Medical Definition of Epidemic scorecard

Reviewed on 3/29/2021

Epidemic scorecard: A tally of epidemics.

The scorecard, based on estimates from the World Health Organization in 2003, reads as follows:

  • Tuberculosis: 8 million new cases and 2 million deaths a year. A third of the world population has TB. Drug-resistant incurable strains on the rise.
  • Malaria: 300-500 million new cases and a million deaths a year. Drug-resistant forms are increasing.
  • Hepatitis B: 10-30 million new cases and a million death a year from hepatitis B, a leading cause of cirrhosis, liver cancer and liver failure.
  • Diarrheal diseases: 2.7 billion new cases and 1.9 million deaths, mainly of children, per year from cholera, shigella, typhoid, E. coli, and other agents of diarrhea.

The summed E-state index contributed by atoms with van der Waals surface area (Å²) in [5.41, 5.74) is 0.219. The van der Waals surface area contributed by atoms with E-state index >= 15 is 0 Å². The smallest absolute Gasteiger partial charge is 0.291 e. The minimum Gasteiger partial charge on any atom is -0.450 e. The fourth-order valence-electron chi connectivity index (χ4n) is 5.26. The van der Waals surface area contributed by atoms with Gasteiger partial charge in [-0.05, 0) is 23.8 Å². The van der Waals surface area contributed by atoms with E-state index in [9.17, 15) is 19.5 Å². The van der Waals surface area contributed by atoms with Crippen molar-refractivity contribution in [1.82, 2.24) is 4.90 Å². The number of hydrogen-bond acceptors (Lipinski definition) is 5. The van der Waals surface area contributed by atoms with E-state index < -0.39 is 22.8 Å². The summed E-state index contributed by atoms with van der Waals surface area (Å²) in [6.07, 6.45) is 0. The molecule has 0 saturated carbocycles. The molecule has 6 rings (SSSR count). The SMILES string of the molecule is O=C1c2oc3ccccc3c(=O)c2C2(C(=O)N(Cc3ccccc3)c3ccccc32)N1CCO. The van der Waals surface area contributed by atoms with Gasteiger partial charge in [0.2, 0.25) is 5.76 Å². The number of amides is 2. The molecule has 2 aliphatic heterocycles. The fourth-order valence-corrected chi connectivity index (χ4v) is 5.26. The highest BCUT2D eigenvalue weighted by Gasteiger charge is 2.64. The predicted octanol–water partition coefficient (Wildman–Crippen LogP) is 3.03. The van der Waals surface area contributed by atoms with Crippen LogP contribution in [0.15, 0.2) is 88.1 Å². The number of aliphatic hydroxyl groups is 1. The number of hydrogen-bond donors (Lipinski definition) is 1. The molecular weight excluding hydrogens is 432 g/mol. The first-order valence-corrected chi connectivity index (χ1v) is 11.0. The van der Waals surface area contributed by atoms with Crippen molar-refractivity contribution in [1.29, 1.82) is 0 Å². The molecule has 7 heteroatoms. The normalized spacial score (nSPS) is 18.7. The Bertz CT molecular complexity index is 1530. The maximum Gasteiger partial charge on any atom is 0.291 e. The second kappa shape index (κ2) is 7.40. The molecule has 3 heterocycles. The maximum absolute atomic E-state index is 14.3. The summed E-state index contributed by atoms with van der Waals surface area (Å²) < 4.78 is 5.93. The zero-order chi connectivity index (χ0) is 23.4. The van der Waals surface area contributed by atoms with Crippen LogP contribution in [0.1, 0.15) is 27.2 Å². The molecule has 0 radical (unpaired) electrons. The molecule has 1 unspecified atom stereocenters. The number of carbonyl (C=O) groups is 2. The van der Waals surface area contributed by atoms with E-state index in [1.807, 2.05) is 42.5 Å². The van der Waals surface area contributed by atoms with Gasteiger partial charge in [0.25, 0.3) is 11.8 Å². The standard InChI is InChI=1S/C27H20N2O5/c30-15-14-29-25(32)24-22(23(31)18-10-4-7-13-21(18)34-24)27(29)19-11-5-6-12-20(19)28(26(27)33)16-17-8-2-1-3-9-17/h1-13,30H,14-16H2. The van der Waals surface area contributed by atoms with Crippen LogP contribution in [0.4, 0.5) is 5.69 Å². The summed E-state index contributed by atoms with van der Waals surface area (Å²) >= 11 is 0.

• HIV/AIDS: 5.5 million new cases of HIV infection and 3.1 million deaths a year from AIDS.
  • Measles: 30 million new cases and nearly 900,000 deaths a year. Measles (also called rubeola) is entirely preventable with a vaccine that costs 26 cents that has been available since 1963.
  • Dengue fever: 20 million new cases and 24,000 deaths a year from this mosquito-borne disease.
  • Influenza: 3-5 million new cases and 250,000 deaths a year.
  • Yellow fever: 200,000 new cases and 30,000 deaths a year.
  • SARS: About 5,400 cases and 350 deaths from severe acute respiratory syndrome (SARS) in the first 180 days of the epidemic.



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